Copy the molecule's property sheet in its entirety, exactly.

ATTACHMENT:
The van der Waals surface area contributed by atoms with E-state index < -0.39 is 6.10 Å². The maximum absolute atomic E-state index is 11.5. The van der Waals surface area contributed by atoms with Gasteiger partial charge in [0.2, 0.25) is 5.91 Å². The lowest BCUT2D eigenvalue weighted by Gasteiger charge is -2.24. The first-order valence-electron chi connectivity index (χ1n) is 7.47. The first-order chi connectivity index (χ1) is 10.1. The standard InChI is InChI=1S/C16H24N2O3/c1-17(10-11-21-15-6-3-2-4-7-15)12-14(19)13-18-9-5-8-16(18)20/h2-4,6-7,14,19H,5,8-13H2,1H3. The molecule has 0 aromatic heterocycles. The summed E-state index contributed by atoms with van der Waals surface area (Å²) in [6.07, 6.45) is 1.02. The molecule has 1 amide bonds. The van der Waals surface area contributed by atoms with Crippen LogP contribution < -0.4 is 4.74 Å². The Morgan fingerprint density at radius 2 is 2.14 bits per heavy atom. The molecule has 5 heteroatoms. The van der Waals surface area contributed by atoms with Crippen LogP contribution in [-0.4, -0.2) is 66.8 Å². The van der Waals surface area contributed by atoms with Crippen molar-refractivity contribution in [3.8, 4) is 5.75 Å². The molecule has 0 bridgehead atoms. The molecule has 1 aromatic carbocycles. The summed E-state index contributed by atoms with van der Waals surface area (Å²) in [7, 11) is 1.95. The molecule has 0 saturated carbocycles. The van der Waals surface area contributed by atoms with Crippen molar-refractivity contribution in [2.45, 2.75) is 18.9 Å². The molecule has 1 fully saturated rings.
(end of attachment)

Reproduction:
The van der Waals surface area contributed by atoms with E-state index < -0.39 is 6.10 Å². The maximum absolute atomic E-state index is 11.5. The van der Waals surface area contributed by atoms with Gasteiger partial charge in [0.2, 0.25) is 5.91 Å². The lowest BCUT2D eigenvalue weighted by Gasteiger charge is -2.24. The first-order valence-electron chi connectivity index (χ1n) is 7.47. The first-order chi connectivity index (χ1) is 10.1. The standard InChI is InChI=1S/C16H24N2O3/c1-17(10-11-21-15-6-3-2-4-7-15)12-14(19)13-18-9-5-8-16(18)20/h2-4,6-7,14,19H,5,8-13H2,1H3. The molecule has 0 aromatic heterocycles. The summed E-state index contributed by atoms with van der Waals surface area (Å²) in [6.07, 6.45) is 1.02. The molecule has 1 amide bonds. The van der Waals surface area contributed by atoms with Crippen LogP contribution < -0.4 is 4.74 Å². The Morgan fingerprint density at radius 2 is 2.14 bits per heavy atom. The molecule has 5 heteroatoms. The van der Waals surface area contributed by atoms with Crippen LogP contribution in [-0.4, -0.2) is 66.8 Å². The van der Waals surface area contributed by atoms with Crippen molar-refractivity contribution in [3.8, 4) is 5.75 Å². The molecule has 0 bridgehead atoms. The molecule has 1 aromatic carbocycles. The summed E-state index contributed by atoms with van der Waals surface area (Å²) in [7, 11) is 1.95. The molecule has 0 saturated carbocycles. The van der Waals surface area contributed by atoms with Crippen molar-refractivity contribution in [2.45, 2.75) is 18.9 Å². The molecule has 1 fully saturated rings.